I think it was War Baby, ex. Tenacious, that spit their main, they came back downwind through the cut with the upper half stuck up the rig, out of control and making all the boats trying to get out to the start dodge them. We were right behind that mess so we got to watch the whole thing.

 

Interesting about Indigo, it was chartered to a friend of mine, Jack Holt. The start was originally supposed to be around 10:00 in the morning but after most of the boats got out there it was postponed while the RC waited to see if the breeze would abate. Indigo blew out their hydraulics so they came back in during the postponement and rigged up a block and tackle for the vang and baby stay and rigged a worm wheel for the backstay. They went back out and sailed over the spoil spot just south of the cut, the waves were cresting at about 15' and breaking. Indigo actually started but the RC blew off the race (Class A had actually already started, Thunderhead and Infinity kept going to KW, they never got the message the race was canceled) and when they came back they went through the spoil spot. Jack was standing in the cockpit and the wave that rolled them came over the second spreader, the floor gave in and Jack ended up below in the nav station. The boat rolled, rig got ripped out and half the crew was wiped off, they got picked up about 1/2 hour later by the CG. Another CG tender came up, threw a hawser over one of the cabintop winches and floored it, ripped the winch right off the deck. The boat eventually ended up at Derecktors, when we went over to look at it, it was half sunk and there was klegecell floating in little bits all around it. Boat was trashed. The same spoil spot claimed Jackknife, they ended up washing up on the beach, rigless.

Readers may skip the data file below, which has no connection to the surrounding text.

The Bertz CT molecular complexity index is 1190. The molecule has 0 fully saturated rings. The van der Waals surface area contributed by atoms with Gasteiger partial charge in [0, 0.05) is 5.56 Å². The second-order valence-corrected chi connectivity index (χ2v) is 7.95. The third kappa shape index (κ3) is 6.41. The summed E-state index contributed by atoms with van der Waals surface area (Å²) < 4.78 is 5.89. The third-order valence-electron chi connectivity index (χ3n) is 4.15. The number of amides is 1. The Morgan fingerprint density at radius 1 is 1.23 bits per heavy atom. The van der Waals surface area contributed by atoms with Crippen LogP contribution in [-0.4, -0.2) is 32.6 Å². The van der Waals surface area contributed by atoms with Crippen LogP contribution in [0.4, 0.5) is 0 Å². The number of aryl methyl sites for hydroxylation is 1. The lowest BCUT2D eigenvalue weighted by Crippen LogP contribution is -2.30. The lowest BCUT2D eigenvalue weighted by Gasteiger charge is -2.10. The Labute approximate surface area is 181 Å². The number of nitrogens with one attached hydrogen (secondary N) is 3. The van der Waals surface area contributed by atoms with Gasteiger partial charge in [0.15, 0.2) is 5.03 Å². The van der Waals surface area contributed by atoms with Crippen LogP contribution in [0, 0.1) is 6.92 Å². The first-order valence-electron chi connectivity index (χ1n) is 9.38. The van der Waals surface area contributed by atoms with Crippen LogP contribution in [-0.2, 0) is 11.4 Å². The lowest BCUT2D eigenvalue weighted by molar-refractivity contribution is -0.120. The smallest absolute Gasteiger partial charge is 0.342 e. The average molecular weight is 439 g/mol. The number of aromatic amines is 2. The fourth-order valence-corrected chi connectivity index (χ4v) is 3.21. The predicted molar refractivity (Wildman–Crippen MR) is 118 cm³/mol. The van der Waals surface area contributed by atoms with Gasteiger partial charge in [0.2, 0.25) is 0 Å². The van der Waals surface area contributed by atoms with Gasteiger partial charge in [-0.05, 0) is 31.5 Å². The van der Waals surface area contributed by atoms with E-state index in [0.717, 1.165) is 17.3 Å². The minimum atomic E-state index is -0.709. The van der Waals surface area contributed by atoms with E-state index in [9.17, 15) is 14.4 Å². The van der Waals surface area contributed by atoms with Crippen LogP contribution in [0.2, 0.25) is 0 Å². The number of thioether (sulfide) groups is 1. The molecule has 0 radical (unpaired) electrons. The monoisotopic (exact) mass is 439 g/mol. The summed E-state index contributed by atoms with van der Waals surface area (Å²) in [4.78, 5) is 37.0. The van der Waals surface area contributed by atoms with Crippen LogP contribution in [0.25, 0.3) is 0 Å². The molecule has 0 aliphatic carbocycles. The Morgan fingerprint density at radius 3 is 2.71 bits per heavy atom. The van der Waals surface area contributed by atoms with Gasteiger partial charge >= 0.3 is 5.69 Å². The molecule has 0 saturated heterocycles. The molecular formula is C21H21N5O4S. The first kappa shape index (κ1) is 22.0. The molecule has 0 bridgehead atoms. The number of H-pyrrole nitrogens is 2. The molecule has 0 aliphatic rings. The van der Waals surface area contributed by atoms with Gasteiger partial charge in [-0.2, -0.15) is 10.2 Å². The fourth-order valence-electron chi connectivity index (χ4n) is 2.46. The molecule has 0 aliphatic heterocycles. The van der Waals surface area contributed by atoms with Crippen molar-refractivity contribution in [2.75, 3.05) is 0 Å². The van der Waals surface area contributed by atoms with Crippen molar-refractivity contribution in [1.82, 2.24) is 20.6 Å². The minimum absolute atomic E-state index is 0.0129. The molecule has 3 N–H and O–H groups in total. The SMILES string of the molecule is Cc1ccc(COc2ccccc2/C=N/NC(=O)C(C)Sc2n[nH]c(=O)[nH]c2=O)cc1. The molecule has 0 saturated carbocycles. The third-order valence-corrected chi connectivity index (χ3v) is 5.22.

Watched Jack Knife have her initial troubles south of the breakwater and the CG was attempting to take her in tow. At some point, one of the crew ended up in the water and the CG went after him and let the boat drift into shore and it was too late to recover her. She ended up on the beach. Managed to get some photos of Nirvana coming back in under bare poles. One of the crew, Dale Valentine, later told me the story about the two mains and the owner felt they had spent enough money that day and they came in.